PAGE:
What a refreshing pleasure to hear from you again, even it on a sucject I *deliberately* bought it up again.
: Even the tools which the factory owner provided were, according to Marx, necessarily produced by other workers subjected to their own exploitation.
:Tools don't *add* value, they simply transfer it from themselves to the commodity, thus only Labour is *adding* value.
Yes (dead labor) I do understand how it is positioned - and how this leads to the ratio of tool-person changing with more and more tech, which should decrease average wages and numbers of employed - but which hasnt.
: The base line for shop-bloke is the amount he paid for it, which is in turn set by the amount the whole-sailer paid for it, in turn set by the production costs. To focus on desire is eroneous, because it focusses on the end of the production process, and not on, say, the whole-saler, whose desire (use-value) for the commodity is nil, except as potential exchange value.
Its useful to look at what the wholesaler has a use-value for other stuff and hence why he seeks to trade other stuff for it. Its only interesting if there is a use-value for it - its only valuable when there is a use-value and when something can be exchanged (the realization of that value in terms of exchange-value)
On the widget example - the price of Aluminium is derived by the degree to which all the players in the market have use-value and exchangable value for it. Alumium may be 'too expensive' for widget A because the folks making widget B find it so darned useful they exchange that much more for it - so the 'price' is higher. Still exchange value driven by perceived use-value ~ 'desire' rather than an adding up of labor.
: Eitehr way, you can't escape the fact that the workers alone add value that can be realised in the market place- no matter what form that value takes.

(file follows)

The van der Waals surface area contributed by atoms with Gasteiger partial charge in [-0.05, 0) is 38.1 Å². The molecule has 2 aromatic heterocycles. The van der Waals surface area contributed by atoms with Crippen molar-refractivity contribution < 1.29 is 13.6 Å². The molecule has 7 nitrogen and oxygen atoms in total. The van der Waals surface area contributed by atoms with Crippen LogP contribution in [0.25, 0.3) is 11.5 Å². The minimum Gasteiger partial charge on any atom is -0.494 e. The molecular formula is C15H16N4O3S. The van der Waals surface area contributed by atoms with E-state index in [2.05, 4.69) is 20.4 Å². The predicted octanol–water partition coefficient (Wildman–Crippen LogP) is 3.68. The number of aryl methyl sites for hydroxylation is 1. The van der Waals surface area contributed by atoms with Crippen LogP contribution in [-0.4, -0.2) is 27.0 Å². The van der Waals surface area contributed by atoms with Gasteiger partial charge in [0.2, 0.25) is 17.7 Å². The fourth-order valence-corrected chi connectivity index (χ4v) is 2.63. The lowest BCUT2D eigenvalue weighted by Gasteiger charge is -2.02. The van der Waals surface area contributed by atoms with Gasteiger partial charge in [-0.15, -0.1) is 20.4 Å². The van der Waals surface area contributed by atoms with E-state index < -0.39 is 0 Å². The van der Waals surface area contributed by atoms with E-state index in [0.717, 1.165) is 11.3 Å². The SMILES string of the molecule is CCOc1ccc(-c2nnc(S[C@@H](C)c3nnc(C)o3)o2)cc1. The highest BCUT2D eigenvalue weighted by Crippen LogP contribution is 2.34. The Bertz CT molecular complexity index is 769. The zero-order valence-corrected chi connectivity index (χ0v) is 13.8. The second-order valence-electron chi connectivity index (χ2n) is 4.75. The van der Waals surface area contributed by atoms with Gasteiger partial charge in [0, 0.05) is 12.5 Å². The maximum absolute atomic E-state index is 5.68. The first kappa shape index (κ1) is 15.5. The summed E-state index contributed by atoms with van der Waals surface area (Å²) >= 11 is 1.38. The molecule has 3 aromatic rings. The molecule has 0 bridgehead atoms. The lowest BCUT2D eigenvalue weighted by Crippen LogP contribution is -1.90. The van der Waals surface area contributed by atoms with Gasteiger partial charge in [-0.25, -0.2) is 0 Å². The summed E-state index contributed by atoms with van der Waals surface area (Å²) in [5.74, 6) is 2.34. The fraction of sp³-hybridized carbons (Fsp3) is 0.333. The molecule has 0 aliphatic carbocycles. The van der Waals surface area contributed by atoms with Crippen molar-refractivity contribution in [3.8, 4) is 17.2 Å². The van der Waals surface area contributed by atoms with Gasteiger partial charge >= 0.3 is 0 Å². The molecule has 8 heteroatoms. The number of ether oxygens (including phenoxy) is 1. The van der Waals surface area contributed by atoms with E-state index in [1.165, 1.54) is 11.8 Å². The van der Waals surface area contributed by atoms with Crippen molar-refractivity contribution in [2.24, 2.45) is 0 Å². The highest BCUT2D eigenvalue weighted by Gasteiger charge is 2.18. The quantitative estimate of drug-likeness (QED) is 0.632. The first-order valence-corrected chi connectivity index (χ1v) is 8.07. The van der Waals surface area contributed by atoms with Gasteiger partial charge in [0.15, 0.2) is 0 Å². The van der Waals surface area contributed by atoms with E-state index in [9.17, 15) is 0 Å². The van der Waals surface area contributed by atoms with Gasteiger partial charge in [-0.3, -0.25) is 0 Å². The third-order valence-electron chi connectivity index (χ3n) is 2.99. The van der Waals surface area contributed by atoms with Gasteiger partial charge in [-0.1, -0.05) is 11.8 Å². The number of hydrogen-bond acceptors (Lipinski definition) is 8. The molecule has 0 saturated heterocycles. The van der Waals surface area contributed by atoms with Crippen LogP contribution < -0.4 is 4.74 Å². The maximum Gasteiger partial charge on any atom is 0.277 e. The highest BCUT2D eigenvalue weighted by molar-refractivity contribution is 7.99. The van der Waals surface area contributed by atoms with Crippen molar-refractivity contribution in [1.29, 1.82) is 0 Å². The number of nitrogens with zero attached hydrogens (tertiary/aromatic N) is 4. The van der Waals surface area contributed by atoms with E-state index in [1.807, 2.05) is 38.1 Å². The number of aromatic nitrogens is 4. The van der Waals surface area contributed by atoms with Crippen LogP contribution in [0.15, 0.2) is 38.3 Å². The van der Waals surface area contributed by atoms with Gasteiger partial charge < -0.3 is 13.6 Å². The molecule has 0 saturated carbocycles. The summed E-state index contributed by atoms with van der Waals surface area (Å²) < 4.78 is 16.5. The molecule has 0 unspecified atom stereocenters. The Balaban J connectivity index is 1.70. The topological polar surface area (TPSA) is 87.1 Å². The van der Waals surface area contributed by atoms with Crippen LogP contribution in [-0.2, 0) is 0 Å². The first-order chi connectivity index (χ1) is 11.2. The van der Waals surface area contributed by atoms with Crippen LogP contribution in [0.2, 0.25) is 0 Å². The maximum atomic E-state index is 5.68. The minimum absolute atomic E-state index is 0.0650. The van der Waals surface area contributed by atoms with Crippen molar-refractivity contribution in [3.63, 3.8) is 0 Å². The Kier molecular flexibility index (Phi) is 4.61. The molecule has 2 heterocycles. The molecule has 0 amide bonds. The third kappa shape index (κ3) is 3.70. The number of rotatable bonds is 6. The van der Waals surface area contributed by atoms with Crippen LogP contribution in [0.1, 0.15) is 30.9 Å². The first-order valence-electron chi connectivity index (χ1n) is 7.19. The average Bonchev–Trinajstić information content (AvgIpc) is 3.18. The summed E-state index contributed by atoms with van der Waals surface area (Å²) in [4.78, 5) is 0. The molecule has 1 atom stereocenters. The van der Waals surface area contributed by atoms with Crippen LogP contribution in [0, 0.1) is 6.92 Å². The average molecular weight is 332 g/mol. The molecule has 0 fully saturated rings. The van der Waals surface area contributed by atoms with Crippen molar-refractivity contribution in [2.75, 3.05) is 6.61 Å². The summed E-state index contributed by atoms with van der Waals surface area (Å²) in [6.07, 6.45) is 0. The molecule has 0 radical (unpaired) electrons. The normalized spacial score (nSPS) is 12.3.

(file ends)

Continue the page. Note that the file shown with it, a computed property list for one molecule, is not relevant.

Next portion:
Right, now you can see that labor-force value can only be tacked on post exchange - and that the same work can take many values dependant upon 'desire' and not *dependant* upon adding up labor.
: No, the *price* has changed, price is distinct from value, and fluctuates around value- hence people get a bargain when they think a good is sold below value.
The value, in the above, remains forever an unrealised concept. If it cost 1$ what does anyone care the 'value' may or may not be.
: Thats land, which is subject to laws of rent, Marx himself made this point in the 'Critique of the gotha programme' correcting the error of that rpogramme which stated all value comes from labour. plus, that above is *use* value.
Land, without labor applied, cannot derive its value from labor - its only when poeple build houses (my point) at which point a strict interpretation of LTV furnishes the worker with more $ than a miserable backdrop - because the additional money would only go the rotten capitalists if the worker didnt get it.
: We've been through this before gee, and I've refuted these exact points before.
You certainly argue your case very well, and do so without offering book titles as maginal cure-ll incantations, but refutation requires that no other possible interpretation is possible - and I would contest (Hell, lets not cliam glory - hundreds of economists do contest it)
Anyway, nice to hear from you - trust all is well and dandy.